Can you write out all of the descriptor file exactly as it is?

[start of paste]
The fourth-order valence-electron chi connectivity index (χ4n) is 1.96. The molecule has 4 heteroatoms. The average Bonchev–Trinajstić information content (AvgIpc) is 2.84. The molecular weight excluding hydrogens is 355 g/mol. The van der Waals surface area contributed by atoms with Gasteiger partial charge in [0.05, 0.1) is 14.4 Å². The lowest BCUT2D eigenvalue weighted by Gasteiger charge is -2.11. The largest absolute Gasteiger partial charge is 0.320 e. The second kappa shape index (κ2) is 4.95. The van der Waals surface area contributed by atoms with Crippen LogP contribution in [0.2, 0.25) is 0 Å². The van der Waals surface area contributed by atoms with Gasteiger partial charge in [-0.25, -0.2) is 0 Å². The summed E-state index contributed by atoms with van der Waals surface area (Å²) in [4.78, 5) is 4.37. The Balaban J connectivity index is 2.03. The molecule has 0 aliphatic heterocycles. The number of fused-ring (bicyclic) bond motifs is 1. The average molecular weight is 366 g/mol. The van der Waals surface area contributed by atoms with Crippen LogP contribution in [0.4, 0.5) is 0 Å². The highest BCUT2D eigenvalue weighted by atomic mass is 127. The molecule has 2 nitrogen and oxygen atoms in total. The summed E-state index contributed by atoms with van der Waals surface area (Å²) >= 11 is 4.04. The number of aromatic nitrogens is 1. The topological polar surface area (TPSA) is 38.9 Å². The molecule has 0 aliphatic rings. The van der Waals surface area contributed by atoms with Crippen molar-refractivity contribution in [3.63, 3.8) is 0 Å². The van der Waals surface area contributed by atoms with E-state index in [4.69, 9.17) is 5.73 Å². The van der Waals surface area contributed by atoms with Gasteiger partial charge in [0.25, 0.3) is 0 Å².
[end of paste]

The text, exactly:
The fourth-order valence-electron chi connectivity index (χ4n) is 1.96. The molecule has 4 heteroatoms. The average Bonchev–Trinajstić information content (AvgIpc) is 2.84. The molecular weight excluding hydrogens is 355 g/mol. The van der Waals surface area contributed by atoms with Gasteiger partial charge in [0.05, 0.1) is 14.4 Å². The lowest BCUT2D eigenvalue weighted by Gasteiger charge is -2.11. The largest absolute Gasteiger partial charge is 0.320 e. The second kappa shape index (κ2) is 4.95. The van der Waals surface area contributed by atoms with Crippen LogP contribution in [0.2, 0.25) is 0 Å². The van der Waals surface area contributed by atoms with Gasteiger partial charge in [-0.25, -0.2) is 0 Å². The summed E-state index contributed by atoms with van der Waals surface area (Å²) in [4.78, 5) is 4.37. The Balaban J connectivity index is 2.03. The molecule has 0 aliphatic heterocycles. The number of fused-ring (bicyclic) bond motifs is 1. The average molecular weight is 366 g/mol. The van der Waals surface area contributed by atoms with Crippen LogP contribution in [0.4, 0.5) is 0 Å². The highest BCUT2D eigenvalue weighted by atomic mass is 127. The molecule has 2 nitrogen and oxygen atoms in total. The summed E-state index contributed by atoms with van der Waals surface area (Å²) >= 11 is 4.04. The number of aromatic nitrogens is 1. The topological polar surface area (TPSA) is 38.9 Å². The molecule has 0 aliphatic rings. The van der Waals surface area contributed by atoms with Crippen molar-refractivity contribution in [3.63, 3.8) is 0 Å². The van der Waals surface area contributed by atoms with E-state index in [4.69, 9.17) is 5.73 Å². The van der Waals surface area contributed by atoms with Gasteiger partial charge in [0.25, 0.3) is 0 Å².